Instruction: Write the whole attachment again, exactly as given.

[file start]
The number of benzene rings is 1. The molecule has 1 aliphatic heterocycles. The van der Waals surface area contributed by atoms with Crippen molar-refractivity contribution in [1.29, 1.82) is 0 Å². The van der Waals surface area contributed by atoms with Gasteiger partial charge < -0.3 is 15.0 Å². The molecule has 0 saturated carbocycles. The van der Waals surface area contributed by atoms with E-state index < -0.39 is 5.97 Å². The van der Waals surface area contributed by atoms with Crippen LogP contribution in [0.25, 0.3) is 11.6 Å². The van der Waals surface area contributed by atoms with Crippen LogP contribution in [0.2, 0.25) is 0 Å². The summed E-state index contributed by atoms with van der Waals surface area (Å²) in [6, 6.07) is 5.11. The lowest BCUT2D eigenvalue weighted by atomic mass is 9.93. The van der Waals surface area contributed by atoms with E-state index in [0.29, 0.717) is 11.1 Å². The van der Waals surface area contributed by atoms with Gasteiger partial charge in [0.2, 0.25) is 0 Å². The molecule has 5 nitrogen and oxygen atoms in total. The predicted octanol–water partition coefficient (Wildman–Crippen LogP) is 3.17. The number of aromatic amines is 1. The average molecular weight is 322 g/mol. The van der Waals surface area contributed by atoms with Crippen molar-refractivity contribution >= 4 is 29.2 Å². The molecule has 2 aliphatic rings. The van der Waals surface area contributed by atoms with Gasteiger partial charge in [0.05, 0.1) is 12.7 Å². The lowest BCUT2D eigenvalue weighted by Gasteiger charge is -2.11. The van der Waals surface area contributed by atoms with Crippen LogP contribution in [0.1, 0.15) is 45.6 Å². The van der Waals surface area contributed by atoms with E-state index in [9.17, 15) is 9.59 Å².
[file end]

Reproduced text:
The number of benzene rings is 1. The molecule has 1 aliphatic heterocycles. The van der Waals surface area contributed by atoms with Crippen molar-refractivity contribution in [1.29, 1.82) is 0 Å². The van der Waals surface area contributed by atoms with Gasteiger partial charge < -0.3 is 15.0 Å². The molecule has 0 saturated carbocycles. The van der Waals surface area contributed by atoms with E-state index < -0.39 is 5.97 Å². The van der Waals surface area contributed by atoms with Crippen LogP contribution in [0.25, 0.3) is 11.6 Å². The van der Waals surface area contributed by atoms with Crippen LogP contribution in [0.2, 0.25) is 0 Å². The summed E-state index contributed by atoms with van der Waals surface area (Å²) in [6, 6.07) is 5.11. The lowest BCUT2D eigenvalue weighted by atomic mass is 9.93. The van der Waals surface area contributed by atoms with E-state index in [0.29, 0.717) is 11.1 Å². The van der Waals surface area contributed by atoms with Gasteiger partial charge in [0.2, 0.25) is 0 Å². The molecule has 5 nitrogen and oxygen atoms in total. The predicted octanol–water partition coefficient (Wildman–Crippen LogP) is 3.17. The number of aromatic amines is 1. The average molecular weight is 322 g/mol. The van der Waals surface area contributed by atoms with Crippen molar-refractivity contribution >= 4 is 29.2 Å². The molecule has 2 aliphatic rings. The van der Waals surface area contributed by atoms with Gasteiger partial charge in [0.05, 0.1) is 12.7 Å². The lowest BCUT2D eigenvalue weighted by Gasteiger charge is -2.11. The van der Waals surface area contributed by atoms with Crippen LogP contribution in [0.1, 0.15) is 45.6 Å². The van der Waals surface area contributed by atoms with E-state index in [9.17, 15) is 9.59 Å².